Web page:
The fist time I came through Oruro the experience was miserable. With no signage nor orientation from the main road to La Paz, we found ourselves running circles trying to find something to eat. Then we get hammered by the most fierce hail storm I’d ever experienced. The food we did find was miserable and I just had a bad feeling about the place.
This time Oruro surprised me. And it pissed me off.
So with the bike safely parked in the garage of the Gran Hotel Sucre in Oruro I set about to secure my belongings in my room and take a long needed shower and quick nap. Finding a decent restaurant was easy and with a belly full of great food and a beer to settle the nerves I hit the sack.
Consider this: my motorcycle was loaded onto three different trucks and took the hammering of nearly 36 hours of brutal roads in the back of a huge Volvo truck. Getting the bike off the last matchbox truck was clearly a test of patience, stamina and incredible luck. Little did I know that Bolivia would hit me again.
When the phone rang just before 8-am the next morning (Friday) I thought they were waking me up so I didn’t miss breakfast. The good folks at the Hotel Colonia Real in Sucre did this like clockwork. Even if I didn’t want breakfast I still had to make an appearance. But at the ironically named Hotel Sucre in Oruro the news was much worse.
The guy unleashed in rapid fashion a string of sentences of which I understood only a few. He was talking about my motorcycle in the garage. Perhaps, I thought, they wanted me to move it to make more room for cars. No that’s not it. He kept repeating a word “caido” which to me sounded like quedo (I stay). I asked him several times what he meant by “caido”. But nothing was coming through. Then he stumbled and said “en el piso”. Then it hit me. Somehow my motorcycle fell. At the reception desk I demanded more information. They told me something was broken. So I followed the bell boy across the street where he unlocked the garage and we wandered through the dark maze of rocks, sand, broken concrete, rebar and cement mixers till we came to the garage. My bike had been put back on the center stand. Yesterday I had tucked it into a corner of the garage and left it on its side kick-stand. All the luggage, Jjesse bags and such were in my room. All along I thought for sure my bike was safe.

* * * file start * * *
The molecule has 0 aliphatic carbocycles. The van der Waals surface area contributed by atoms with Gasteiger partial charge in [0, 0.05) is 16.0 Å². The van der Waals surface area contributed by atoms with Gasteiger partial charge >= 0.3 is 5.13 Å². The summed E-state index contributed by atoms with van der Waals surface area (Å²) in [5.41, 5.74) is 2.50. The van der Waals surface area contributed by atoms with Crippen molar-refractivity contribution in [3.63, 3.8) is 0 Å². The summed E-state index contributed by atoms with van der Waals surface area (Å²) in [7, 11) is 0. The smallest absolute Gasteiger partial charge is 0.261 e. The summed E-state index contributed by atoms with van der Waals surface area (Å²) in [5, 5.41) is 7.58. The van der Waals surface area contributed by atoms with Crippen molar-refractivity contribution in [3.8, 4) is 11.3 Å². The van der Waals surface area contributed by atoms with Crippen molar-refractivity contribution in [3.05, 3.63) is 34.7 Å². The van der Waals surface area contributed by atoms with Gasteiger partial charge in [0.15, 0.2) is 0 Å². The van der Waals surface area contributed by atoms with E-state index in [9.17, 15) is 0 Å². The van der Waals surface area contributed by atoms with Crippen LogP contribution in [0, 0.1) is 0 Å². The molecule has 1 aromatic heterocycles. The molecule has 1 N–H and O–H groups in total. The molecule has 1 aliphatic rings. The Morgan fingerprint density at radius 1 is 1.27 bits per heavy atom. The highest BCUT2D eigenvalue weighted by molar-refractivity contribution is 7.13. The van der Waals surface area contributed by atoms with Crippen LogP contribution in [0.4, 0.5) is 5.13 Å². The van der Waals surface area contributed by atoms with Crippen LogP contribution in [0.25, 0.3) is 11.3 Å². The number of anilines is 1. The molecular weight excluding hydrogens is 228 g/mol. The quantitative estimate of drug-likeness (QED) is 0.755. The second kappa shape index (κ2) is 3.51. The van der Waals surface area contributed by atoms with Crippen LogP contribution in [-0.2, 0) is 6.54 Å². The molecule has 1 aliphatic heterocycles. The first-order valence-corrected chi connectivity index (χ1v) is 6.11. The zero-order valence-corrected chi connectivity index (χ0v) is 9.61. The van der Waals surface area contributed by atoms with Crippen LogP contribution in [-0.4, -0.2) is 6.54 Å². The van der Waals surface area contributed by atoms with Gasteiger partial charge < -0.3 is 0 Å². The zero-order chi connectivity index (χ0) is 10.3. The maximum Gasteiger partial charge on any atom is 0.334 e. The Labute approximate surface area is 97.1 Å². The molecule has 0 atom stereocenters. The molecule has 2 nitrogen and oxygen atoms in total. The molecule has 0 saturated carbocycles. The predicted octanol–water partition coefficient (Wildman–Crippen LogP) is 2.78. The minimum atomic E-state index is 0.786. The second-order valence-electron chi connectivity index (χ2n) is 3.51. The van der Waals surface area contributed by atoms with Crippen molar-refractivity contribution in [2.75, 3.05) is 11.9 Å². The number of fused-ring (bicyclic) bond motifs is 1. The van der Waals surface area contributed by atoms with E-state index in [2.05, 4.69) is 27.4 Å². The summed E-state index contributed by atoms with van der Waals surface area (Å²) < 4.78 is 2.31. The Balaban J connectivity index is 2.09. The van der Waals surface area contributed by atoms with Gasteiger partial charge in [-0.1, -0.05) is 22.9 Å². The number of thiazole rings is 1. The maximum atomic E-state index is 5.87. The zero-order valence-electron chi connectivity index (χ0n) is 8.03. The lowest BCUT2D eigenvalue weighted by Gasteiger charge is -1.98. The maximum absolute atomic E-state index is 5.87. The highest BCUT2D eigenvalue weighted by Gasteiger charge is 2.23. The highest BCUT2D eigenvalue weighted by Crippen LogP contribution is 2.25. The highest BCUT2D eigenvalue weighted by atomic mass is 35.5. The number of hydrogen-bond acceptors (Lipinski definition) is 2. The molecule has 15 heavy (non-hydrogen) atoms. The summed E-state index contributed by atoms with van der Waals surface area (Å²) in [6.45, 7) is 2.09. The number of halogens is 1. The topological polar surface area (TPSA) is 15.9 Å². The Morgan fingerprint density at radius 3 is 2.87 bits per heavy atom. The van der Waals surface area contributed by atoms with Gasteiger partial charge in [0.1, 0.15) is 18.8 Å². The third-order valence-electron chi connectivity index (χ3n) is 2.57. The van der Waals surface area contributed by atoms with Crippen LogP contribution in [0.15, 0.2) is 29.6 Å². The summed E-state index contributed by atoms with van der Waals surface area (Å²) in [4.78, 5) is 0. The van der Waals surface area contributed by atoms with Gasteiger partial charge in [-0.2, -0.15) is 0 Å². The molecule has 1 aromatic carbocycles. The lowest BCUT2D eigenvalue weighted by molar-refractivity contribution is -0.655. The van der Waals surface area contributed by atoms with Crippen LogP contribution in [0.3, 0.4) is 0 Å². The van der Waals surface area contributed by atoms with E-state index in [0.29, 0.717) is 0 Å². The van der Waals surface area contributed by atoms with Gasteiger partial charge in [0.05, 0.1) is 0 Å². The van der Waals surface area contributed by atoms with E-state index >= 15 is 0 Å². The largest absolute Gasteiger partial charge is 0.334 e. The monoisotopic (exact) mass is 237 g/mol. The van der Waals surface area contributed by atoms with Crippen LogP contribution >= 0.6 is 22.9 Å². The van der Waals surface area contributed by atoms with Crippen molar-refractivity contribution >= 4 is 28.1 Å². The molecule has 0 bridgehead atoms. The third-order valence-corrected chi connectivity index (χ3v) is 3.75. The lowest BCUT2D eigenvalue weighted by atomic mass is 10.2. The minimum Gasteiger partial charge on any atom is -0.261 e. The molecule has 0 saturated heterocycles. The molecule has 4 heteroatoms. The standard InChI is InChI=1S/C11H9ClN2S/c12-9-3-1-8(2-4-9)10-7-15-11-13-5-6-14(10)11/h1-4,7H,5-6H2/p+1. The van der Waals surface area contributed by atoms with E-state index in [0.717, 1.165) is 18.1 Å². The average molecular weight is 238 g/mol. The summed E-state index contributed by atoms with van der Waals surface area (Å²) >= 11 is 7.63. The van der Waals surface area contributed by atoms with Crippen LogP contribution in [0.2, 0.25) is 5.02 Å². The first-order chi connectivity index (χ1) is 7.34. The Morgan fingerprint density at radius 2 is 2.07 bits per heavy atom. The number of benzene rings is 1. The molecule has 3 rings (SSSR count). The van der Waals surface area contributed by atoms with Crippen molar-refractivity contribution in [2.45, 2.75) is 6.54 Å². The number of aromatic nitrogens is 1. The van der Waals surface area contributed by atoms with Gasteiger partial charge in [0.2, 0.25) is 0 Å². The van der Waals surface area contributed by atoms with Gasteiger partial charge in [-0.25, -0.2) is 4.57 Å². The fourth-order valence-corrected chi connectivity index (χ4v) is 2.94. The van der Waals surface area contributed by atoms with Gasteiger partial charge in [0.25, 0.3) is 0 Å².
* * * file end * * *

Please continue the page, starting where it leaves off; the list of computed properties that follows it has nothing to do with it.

But no. Even though it made the incredible journey from Santa Cruz in three separate trucks without harm, it somehow gets knocked over in the garage of my hotel. And the side kick-stand snapped off and lay beneath my bike with it’s springs and attachment plate. I was furious. This was too much. I’ve been pushed to the max. I’ve been in Bolivia a month and ever fucking time I turn around I get slammed. The staff told me the bike fell in the middle of the night. That the bell boy found it on the ground this morning. Bullshit.
I explained that I have ridden that motorcycle 25,000 miles and over 8 months and not once has the kick-stand failed me. Though I have to admit that the crew that moved my bike from Tica Tica transported it on its kick-stand on a lettuce truck through dirt and rutted roads till it gave way and broke leaving me with snapped signal light posts and a broken windshield. But here in Oruro the bike was simply parked on the dirt driveway of the hotel garage. There was no way the bike would simply tip over with force to snap and break the kick-stand. Impossible.